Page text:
In 1931, Noël Coward walked out of the first public performance of William Walton’s Façade: An Entertainment in 1923, and a critic described the music for flute, clarinet, trumpet, saxophone, cello, and percussion as “relentless cacophony.” Coward may have been put off by the fact that Edith Sitwell, the author of the poems that formed Walton’s libretto, sat behind a screen and read the text into a megaphone that poked through.
Ernest Newman, however, writing in London’s The Sunday Times, said of Walton, “as a musical joker he is a jewel of the first water.” You could say that of Mark Morris, too, and it was a midsummer delight to hear him read Sitwell’s text alongside soprano Lucy Shelton at Tanglewood’s Seiji Ozawa Hall, while members of the Mark Morris Dance Group performed his 2002 Something Lies Beyond the Scene and Fellows of the Tanglewood Music Center expertly played Walton’s score. (The performances took place June 28 and 29.)
Sitwell didn’t want Frederick Ashton to use her poems when he choreographed his Facade; the ballet is performed to the orchestral suite alone. However, as anyone who has read Sitwell’s poems or heard the 1970 recording of Façade by Dame Edith herself, tenor Peter Pears, and the English Opera Ensemble knows how wonderfully eccentric the texts are and how deliciously they are timed with the rambunctious instrumental music. (You can sample that recording online: www.youtube.com/watch?v=j5AlUOJs2dI). The twelve poems that Morris has chosen from the more than forty that Walton eventually set to music require that the readers be able to stretch out words soothingly in, say, “Lullabye for Jumbo” or speak the lines of “Something Lies Beyond the Scene” in 6/8 time (the sixth beat being a pause): “We bear velvet cream,/Green and babyish/Small leaves seem; each stream/Horses’ tails that swish. . .”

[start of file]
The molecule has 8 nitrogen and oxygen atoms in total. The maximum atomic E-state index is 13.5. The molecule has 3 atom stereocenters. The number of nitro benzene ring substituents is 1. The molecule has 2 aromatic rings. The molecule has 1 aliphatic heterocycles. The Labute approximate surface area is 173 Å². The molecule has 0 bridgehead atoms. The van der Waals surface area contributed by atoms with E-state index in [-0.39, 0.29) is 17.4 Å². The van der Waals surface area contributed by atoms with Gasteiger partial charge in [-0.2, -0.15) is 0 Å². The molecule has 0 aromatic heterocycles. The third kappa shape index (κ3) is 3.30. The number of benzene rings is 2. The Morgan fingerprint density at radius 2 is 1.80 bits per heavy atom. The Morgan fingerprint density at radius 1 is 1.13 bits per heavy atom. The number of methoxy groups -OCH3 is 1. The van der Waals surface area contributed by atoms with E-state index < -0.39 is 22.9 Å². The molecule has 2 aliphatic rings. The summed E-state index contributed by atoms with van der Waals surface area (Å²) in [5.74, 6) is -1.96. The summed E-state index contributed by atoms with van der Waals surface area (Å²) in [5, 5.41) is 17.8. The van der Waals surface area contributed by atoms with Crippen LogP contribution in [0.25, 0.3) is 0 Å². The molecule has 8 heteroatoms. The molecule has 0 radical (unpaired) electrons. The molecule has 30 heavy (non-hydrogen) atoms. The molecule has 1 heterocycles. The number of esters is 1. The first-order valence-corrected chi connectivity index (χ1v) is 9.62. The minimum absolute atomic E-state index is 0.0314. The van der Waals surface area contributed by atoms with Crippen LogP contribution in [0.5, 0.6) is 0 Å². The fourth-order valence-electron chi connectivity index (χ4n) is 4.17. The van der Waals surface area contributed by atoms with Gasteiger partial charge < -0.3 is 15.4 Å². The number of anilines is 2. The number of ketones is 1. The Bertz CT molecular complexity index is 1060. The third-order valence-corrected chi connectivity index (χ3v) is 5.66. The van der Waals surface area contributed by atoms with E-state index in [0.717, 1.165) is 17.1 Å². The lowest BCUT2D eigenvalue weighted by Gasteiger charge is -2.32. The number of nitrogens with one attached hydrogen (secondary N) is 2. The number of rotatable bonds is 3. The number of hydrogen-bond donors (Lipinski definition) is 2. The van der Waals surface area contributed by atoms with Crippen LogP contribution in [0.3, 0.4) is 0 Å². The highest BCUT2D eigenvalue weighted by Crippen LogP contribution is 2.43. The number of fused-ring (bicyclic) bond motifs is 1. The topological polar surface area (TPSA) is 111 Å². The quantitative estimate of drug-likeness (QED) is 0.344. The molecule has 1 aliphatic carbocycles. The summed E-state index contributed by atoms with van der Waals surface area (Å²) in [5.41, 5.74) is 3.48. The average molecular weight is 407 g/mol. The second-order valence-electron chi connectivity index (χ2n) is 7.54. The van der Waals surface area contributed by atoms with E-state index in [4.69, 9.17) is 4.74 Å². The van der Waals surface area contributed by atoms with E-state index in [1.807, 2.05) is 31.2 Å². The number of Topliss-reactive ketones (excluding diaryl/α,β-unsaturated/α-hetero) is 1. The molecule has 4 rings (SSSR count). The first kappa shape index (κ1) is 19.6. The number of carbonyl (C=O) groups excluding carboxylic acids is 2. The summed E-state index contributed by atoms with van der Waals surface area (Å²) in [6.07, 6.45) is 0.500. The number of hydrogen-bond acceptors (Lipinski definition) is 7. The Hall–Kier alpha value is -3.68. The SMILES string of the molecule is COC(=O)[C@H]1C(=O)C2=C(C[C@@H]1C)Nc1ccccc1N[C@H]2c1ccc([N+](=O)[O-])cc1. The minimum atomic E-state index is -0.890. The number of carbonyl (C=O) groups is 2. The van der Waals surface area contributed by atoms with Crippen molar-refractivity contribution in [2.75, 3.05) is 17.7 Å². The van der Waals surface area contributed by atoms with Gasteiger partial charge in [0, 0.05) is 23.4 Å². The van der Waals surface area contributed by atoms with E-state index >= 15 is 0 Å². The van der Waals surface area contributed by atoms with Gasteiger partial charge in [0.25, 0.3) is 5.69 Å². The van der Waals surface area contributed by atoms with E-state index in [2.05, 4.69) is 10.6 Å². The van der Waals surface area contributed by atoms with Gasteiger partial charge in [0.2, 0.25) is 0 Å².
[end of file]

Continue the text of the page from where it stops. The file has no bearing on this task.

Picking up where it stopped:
Other lyrics like those in “Tango-Pasodoblé” require a precise, top-speed fusillade of words, which Morris recites with gusto. Shelton is especially fine in the caressing passages that hint at summer by the sea in long-ago Le Touquet, or on the Spanish coast, or in an English garden, although I had trouble making out her words at first.
The choreography sometimes pounces on the images the words conjure up and sometimes slides only into the mood and rhythms they engender. In “Tango-Pasodoblé,” Noah Vinson peers around the legs of four other performers as if they were the trees mentioned in the poem. In “Lullabye for Jumbo,” seven dancers suggest the body, head, and waving trunk of an elephant while Chelsea Lynn Acree rides it. In the wintry scene depicted in “By The Lake,” Laurel Lynch and William Smith III are a mournful pair, and other couples pass through shivering. There’s also a great deal of boisterous, playful, or tender dancing.
The costumes by Katherine Patterson consist of black pants and T-shirts in various pastel shades. Each of the ten dancers must have a whole set, because they’re always changing colors (in “Jumbo,” for example, all the performers wear blue shirts, while Acree is in a pale pink one). Michael Chybowski’s lighting makes them glow, even on beautiful Ozawa Hall’s rather untraditional stage.
Rock of Ages (2004), like Something Lies Beyond the Scene, premiered at the University of California’s Zellerbach Hall. I’d never seen it either. In the past, it has been performed by two men and two women; at Tanglewood, Rita Donahue, Amber Star Merkens, Maile Okamura, and Michelle Yard were the dancers. They wear short, royal blue skirts and tops, and Nicole Pearce’s lighting gives them a backdrop to match. The piece is set to the Adagio from Franz Schubert’s Piano Trio in E-flat, D.897, excellently played at for the performances in Ozawa Hall by three of the Music Center’s New Fromm Players: Alexander Bernstein (piano), Alex Shiozaki (violin), and Michael Dahlberg (cello)